WE ENTERTAIN A JAIL-BIRD
cheap and plenty; we were entirely fit, and—like many another lot of young chaps out for a lark—did not care a tinker’s continental what happened. That, if you think about it, is the high-water mark of happiness—to be perfectly well, strong, twenty-five years of age, and ready for anything that bobs up.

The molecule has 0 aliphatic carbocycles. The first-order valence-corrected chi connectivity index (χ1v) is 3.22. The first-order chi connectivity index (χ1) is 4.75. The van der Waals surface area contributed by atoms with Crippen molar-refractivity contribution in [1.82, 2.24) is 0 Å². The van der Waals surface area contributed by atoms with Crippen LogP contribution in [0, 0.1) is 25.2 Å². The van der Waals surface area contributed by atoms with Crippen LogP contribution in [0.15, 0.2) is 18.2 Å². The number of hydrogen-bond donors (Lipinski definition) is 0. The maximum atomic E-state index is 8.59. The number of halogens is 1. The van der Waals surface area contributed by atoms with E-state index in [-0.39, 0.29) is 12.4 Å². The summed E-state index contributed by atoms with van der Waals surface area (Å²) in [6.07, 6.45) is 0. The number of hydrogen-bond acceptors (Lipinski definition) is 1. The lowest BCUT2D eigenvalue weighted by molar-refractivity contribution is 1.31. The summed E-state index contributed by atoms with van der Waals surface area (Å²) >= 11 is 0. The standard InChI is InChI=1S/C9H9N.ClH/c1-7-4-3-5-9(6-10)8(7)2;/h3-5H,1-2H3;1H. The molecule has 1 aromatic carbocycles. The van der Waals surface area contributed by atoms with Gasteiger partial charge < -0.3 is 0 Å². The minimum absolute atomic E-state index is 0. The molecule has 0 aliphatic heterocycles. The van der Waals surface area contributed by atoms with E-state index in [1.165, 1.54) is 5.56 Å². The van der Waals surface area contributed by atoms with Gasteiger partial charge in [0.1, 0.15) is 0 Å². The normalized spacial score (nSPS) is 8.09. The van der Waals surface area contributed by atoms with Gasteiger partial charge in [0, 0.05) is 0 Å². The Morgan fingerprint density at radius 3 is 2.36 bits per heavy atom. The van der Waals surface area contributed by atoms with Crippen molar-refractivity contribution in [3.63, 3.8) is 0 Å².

“This time it was a small schooner with a crew of about one hundred men, instead of the customary ten or twelve. A third of them came ashore, bought provisions and water, and were about to shove off to the vessel again, when one of my comrades recognized the mate as an old friend. He offered to take us with them, and in half an hour we had gathered together our duds and had pushed off with the others. The following week we ran into a sheltered cove, where we began landing our cargo. Then it all came out: we were loaded to the scuppers with old muskets in cases, some thousand rounds of ammunition, and two small, muzzle-loading field-guns. There was a revolution in Boccador—one of the small South American republics—they have them every year or so—and we were part of the insurgent navy! If we were caught we were shot; if we got a new flag on top of Government House in the capital